MovieChat Forums > Longford (2006) Discussion > Did I miss something?

Did I miss something?


When Longford (and later, his wife) were campaigning for Hindley's parole knowing she was involved in 3 child murders, they were public and outspoken and reasonably proud of themselves.

Then the info comes out about 2 (??) more murders and it becomes a matter of shame and embarrassment.

In my mind, the principle is still the same. You're campaigning for a mass child murderer either way. Do you believe in it or not?

Was there some detail of the new murders that I missed that made them worse?

I understand that the legal situation changes - but I'm just talking about Longford's reaction. I get that he would suffer some embarrassment and look like a gullible sap for falling for a lie. But is that really the tipping point here? She was a mass murderer - which he can proudly work with - but she is a liar - and that's the game-changing scandal for the guy?



(Certainly the fact that the Longfords didn't acquaint themselves with the contents of the audio tape sooner is to their great discredit, but it doesn't have anything to do with the revelation of more bodies. If I'm not mistaken, that was evidence at the original trial.)



I felt like the movie was trying to manipulate me into some emotional reaction that the facts didn't warrant. Or did I miss something?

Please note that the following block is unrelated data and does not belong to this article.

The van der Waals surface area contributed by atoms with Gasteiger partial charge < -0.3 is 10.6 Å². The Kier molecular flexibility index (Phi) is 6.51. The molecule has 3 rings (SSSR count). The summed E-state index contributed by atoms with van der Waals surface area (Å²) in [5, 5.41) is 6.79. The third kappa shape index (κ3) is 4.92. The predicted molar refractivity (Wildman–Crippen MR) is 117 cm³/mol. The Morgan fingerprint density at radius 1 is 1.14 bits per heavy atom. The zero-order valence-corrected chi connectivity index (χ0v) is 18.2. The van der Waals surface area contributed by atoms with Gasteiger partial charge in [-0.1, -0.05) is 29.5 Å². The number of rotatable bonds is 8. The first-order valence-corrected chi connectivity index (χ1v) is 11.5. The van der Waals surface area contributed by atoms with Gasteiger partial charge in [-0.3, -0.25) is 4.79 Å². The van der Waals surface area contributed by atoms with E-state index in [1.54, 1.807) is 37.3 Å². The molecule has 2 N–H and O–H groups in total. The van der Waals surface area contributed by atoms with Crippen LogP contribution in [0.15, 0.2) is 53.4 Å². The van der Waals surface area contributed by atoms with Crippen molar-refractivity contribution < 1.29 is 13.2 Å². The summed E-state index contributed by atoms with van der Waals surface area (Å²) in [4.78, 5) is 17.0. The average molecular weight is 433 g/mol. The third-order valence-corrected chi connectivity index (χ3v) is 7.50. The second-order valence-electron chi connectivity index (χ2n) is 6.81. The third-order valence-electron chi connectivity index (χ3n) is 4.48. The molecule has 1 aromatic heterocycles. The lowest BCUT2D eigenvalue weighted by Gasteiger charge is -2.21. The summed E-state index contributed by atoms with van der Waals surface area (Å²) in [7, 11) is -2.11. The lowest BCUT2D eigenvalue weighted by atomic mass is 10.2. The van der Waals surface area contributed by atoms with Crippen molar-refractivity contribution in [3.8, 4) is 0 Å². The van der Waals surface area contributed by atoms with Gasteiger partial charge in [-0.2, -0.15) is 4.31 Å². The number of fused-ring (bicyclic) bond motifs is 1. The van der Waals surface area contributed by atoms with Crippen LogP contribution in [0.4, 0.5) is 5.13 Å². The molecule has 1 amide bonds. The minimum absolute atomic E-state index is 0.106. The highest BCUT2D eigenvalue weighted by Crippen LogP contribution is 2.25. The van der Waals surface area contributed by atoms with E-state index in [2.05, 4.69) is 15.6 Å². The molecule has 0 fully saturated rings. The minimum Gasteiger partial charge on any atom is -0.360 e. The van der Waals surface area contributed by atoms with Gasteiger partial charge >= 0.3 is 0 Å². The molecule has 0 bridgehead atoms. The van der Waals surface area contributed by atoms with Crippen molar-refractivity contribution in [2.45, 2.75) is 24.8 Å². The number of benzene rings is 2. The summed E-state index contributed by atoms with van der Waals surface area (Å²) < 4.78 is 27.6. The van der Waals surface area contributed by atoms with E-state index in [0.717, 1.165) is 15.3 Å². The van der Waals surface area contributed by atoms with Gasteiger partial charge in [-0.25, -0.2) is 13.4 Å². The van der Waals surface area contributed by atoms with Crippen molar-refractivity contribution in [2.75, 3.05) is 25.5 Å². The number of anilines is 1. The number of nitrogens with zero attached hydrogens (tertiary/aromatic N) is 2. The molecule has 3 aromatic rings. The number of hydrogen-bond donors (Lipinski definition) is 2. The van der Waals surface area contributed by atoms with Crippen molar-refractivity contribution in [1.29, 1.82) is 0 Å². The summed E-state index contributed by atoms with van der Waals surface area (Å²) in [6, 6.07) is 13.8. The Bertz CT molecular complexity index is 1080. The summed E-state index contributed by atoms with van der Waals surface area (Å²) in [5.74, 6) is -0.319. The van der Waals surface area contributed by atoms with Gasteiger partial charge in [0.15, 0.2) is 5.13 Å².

reply

Before he went public with his campaign for her to be considered for parole, Longford asked her very gravely if she had told him absolutely everything about her case. He specifically said he didn't want anything additional coming out that would put him in a bad light. Hindley claimed she had told him everything. She lied to him.

reply

Yes, as Brennan said it was more to do with the fact she lied. If she was lying about this then what else was she lying about? She could quite easily have been lying about every single thing shes told him in her defence.






Ashmi any question

reply

Or maybe what bothered him was that it made him look bad. Sometimes it's as simple as that, even with people who support some sort of cause. I've known the type.

reply

He asked her to tell him the complete truth and she told him that she had.

When the further murders came to light and Longford realised that she had lied to him it changed everything.

Had she lied about her role in the crimes? Her newfound faith? Her wish to be forgiven? He had to accept that everything she had told him could be a manipulation.

reply